In his forthcoming memoir, Poirot and Me, Suchet describes a clash with director Ed Bennett that took place during the shooting of the opening episode, The Adventure of the Clapham Cook.

The pair disagreed over a scene in which Suchet decided to demonstrate Poirot’s pernickety sensibilities by placing a handkerchief on a park bench before sitting down so as not to dirty his trousers.

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David Suchet reveals he almost quit Poirot during the first series after an argument over a hanky

Lydia Smith // Mirror

Poirot actor David Suchet has revealed that he almost quit the role of the pernickety Belgian detective during the filming of the first series in 1988.

In his forthcoming memoir, Poirot and Me, Suchet describes a disagreement with director Ed Bennett that took place during the shooting of the opening episode, The Adventure of the Clapham Cook.

The pair clashed over a scene in which Suchet placed a handkerchief on a park bench before sitting down.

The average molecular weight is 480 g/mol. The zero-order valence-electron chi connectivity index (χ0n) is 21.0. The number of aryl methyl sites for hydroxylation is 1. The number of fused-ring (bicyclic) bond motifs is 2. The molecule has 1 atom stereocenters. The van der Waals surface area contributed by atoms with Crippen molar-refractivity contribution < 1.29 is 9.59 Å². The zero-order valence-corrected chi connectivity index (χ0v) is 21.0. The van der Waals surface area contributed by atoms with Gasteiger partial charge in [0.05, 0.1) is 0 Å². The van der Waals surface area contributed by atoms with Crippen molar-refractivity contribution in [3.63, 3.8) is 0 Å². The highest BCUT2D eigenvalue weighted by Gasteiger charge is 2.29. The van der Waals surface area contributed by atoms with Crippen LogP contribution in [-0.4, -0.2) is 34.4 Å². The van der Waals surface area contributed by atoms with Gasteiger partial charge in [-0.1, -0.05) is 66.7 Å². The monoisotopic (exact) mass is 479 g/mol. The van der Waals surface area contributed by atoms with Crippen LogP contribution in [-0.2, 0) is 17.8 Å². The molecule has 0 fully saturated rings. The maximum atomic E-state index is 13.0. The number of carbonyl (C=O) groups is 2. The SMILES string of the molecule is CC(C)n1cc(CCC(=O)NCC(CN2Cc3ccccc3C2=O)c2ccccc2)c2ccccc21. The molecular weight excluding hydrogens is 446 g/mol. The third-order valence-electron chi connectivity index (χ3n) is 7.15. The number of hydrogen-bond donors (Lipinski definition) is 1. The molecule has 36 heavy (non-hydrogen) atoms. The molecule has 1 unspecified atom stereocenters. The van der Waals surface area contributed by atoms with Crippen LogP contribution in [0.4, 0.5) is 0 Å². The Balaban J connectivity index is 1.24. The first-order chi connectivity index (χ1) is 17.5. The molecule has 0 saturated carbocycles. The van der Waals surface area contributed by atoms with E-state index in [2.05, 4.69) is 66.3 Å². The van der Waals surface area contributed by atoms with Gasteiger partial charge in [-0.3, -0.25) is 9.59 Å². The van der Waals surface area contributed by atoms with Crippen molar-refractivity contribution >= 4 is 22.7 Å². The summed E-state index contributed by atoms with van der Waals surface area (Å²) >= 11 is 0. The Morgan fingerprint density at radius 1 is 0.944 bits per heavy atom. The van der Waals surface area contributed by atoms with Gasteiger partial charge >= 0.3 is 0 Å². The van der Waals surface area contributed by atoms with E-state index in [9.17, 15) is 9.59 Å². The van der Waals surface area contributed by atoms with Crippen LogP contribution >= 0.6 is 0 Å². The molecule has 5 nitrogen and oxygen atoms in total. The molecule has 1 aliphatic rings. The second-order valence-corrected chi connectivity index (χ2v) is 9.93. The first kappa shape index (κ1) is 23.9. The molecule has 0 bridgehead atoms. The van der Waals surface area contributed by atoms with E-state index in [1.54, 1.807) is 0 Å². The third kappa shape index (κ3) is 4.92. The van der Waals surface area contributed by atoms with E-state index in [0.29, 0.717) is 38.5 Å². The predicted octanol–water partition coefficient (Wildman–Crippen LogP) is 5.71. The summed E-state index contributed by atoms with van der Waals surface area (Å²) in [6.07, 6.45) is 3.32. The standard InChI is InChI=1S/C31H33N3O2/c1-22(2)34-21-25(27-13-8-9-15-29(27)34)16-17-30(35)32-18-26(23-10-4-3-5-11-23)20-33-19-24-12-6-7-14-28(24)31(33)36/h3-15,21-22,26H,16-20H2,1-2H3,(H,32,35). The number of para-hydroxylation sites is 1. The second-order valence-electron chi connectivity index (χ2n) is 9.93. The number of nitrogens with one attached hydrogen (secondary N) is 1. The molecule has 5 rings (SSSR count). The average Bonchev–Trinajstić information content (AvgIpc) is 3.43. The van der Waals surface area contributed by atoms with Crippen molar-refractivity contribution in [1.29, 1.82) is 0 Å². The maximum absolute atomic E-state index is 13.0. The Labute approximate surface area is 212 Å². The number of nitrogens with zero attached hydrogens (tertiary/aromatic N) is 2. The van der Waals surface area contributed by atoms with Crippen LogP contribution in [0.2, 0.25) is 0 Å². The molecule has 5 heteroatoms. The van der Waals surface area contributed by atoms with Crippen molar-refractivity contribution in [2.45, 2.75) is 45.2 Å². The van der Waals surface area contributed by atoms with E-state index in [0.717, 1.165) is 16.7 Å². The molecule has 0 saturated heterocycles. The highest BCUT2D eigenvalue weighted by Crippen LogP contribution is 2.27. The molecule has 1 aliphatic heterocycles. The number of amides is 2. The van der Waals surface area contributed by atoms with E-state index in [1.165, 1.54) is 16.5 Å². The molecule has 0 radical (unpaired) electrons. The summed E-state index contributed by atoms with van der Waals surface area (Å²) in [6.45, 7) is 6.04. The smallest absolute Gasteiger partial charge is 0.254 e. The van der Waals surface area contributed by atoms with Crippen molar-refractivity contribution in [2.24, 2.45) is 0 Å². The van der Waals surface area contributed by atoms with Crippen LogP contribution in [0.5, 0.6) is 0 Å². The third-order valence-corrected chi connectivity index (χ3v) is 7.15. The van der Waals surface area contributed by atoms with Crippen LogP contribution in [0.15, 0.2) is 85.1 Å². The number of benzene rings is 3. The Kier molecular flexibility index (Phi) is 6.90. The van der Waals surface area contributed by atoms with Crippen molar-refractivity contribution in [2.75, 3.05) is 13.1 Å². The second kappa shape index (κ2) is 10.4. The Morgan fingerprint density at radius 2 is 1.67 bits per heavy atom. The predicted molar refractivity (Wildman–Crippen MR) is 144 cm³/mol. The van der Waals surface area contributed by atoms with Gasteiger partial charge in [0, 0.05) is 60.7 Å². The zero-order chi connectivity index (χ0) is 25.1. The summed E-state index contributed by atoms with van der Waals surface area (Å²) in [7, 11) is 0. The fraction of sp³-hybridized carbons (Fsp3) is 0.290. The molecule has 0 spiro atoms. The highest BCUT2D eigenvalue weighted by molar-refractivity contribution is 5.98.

According to the actor, he was just doing what the author Agatha Christie would have approved of — but Bennett thought the act “ridiculous”.

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Poirot’s “Dead Man’s Folly” filmed at Greenway House in Devon

Poirot fans are eagerly anticipating the next instalment of the hit TV drama which airs on ITV later this week, Dead Man’s Folly will be one of the last starring actor David Suchet.

David Suchet went to school in Wellington in Somerset, and filmed his latest scenes at Agatha Christie’s former holiday home in Devon.

The story starts when Hercule Poirot, famed Belgian detective, is invited to attend a murder mystery fête, but when the murder becomes all too real, Poirot must begin his investigation.